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Reporter's Home Burns in California; Reporting on Paskistan Suicide Attacks; New Darfur Film
Aired October 26, 2007 - 20:30:00 ET
THIS IS A RUSH TRANSCRIPT. THIS COPY MAY NOT BE IN ITS FINAL FORM AND MAY BE UPDATED.
FIONNUALA SWEENEY, CNN ANCHOR: Hello, I'm Fionnuala Sweeney in London. Welcome to CNN's INTERNATIONAL CORRESPONDENTS, where we examine how the media are covering the big stories.
This week, too close to home, the journalists who covered his own home burning down in California. The survivors story. Reporters are caught up in one of the worst suicide attacks in Pakistan's history.
The call for action. The new film highlighting the efforts of six individuals determined to help the people in Darfur.
We begin in the United States. For the past week, the world has been witness to devastating wildfires that have swept California. The fire forced the biggest evacuation in the U.S. since Hurricane Katrina. Thousands of hectares of the California landscape have been charged. And more than 1.5 thousand homes have been lost.
Media outlets have scrambled to cover the fires from every angle. And one reporter in San Diego found himself at the center of the story.
(BEGIN VIDEO CLIP)
LARRY HIMMEL, KFMB REPORTER: On any given day, I would say welcome to my home. But this is what is left of my home just outside the Forest Ranch area. Fire crews have fought valiantly to save every house on this hill. At least took a shot at it and were nice enough to let us up here. That was our garage. The livingroom over there. There was a porch. Back there, the bedrooms. No pets left behind. Family out, cars out, safe, but can see my hose right here, valiantly trying to do something, but this is it. It's a southwestern style house. I've been in it about 25 years out here when there was nothing. We did the clear brush. We did what we could. This was a living hell coming over the hill. And this is what I come home to today.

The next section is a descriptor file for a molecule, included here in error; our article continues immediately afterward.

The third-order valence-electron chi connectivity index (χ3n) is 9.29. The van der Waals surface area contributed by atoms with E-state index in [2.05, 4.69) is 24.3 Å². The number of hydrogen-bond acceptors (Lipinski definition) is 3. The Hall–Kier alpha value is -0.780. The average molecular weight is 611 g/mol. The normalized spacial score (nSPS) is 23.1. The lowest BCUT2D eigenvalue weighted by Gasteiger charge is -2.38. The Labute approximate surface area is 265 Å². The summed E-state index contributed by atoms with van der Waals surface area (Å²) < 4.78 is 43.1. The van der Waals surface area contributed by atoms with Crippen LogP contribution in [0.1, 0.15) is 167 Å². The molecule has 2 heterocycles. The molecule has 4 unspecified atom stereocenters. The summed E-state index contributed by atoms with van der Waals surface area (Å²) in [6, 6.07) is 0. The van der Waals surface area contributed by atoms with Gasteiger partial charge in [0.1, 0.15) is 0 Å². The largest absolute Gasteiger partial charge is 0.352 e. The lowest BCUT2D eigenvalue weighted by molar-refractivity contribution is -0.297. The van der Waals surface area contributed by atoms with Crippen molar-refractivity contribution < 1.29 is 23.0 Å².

(END VIDEO CLIP)
SWEENEY: Reporting on his own home burning down, that was Larry Himmel of KFMB in San Diego.
But rarely do journalists find themselves at the center of the story to that degree. Typically, reporting from such natural disasters poses other challenges, especially when they are an unpredictable force like fire.
To examine those difficulties and the media's coverage of the California fires, we turn to Dan Simon who's in San Diego.
Dan, you're in the Qualcomm Stadium at the moment in San Diego, which has seen lots of refugees and evacuees go there. But there are so many angles in which to cover this story this week. How do you begin? Where do you start?
DAN SIMON, CNN CORRESPONDENT: Well, that's a good question. You know, CNN has sent so many reporters to the area to cover all the various aspects of the story. You have to cover the fire itself. You have to cover the evacuees. There are the animals. There are all the rescue workers, all the medical workers. There are just so many elements to this story. And you really do the best you can to really cover all the different angles.
And like I said, you know, we've just sent so many people here to cover all the various aspects, Fionnuala.